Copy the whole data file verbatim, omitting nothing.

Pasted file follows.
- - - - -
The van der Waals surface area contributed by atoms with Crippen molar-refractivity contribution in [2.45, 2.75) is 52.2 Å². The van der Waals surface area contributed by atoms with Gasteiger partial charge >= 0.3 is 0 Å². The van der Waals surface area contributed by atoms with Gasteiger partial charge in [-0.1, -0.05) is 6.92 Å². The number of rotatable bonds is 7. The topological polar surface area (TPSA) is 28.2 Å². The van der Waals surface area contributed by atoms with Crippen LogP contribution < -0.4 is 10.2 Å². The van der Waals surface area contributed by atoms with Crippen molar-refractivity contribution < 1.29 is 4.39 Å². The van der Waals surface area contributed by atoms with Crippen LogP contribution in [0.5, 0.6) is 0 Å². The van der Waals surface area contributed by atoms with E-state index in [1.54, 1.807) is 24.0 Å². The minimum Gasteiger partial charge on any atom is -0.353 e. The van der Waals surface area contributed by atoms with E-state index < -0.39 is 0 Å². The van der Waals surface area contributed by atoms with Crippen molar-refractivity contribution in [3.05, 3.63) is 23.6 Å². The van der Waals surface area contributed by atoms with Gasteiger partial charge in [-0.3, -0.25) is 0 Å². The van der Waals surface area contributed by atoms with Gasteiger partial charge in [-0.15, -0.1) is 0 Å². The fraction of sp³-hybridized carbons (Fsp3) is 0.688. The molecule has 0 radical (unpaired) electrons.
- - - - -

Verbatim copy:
The van der Waals surface area contributed by atoms with Crippen molar-refractivity contribution in [2.45, 2.75) is 52.2 Å². The van der Waals surface area contributed by atoms with Gasteiger partial charge >= 0.3 is 0 Å². The van der Waals surface area contributed by atoms with Gasteiger partial charge in [-0.1, -0.05) is 6.92 Å². The number of rotatable bonds is 7. The topological polar surface area (TPSA) is 28.2 Å². The van der Waals surface area contributed by atoms with Crippen LogP contribution < -0.4 is 10.2 Å². The van der Waals surface area contributed by atoms with Crippen molar-refractivity contribution < 1.29 is 4.39 Å². The van der Waals surface area contributed by atoms with Crippen LogP contribution in [0.5, 0.6) is 0 Å². The van der Waals surface area contributed by atoms with E-state index in [1.54, 1.807) is 24.0 Å². The minimum Gasteiger partial charge on any atom is -0.353 e. The van der Waals surface area contributed by atoms with E-state index < -0.39 is 0 Å². The van der Waals surface area contributed by atoms with Crippen molar-refractivity contribution in [3.05, 3.63) is 23.6 Å². The van der Waals surface area contributed by atoms with Gasteiger partial charge in [-0.3, -0.25) is 0 Å². The van der Waals surface area contributed by atoms with Gasteiger partial charge in [-0.15, -0.1) is 0 Å². The fraction of sp³-hybridized carbons (Fsp3) is 0.688. The molecule has 0 radical (unpaired) electrons.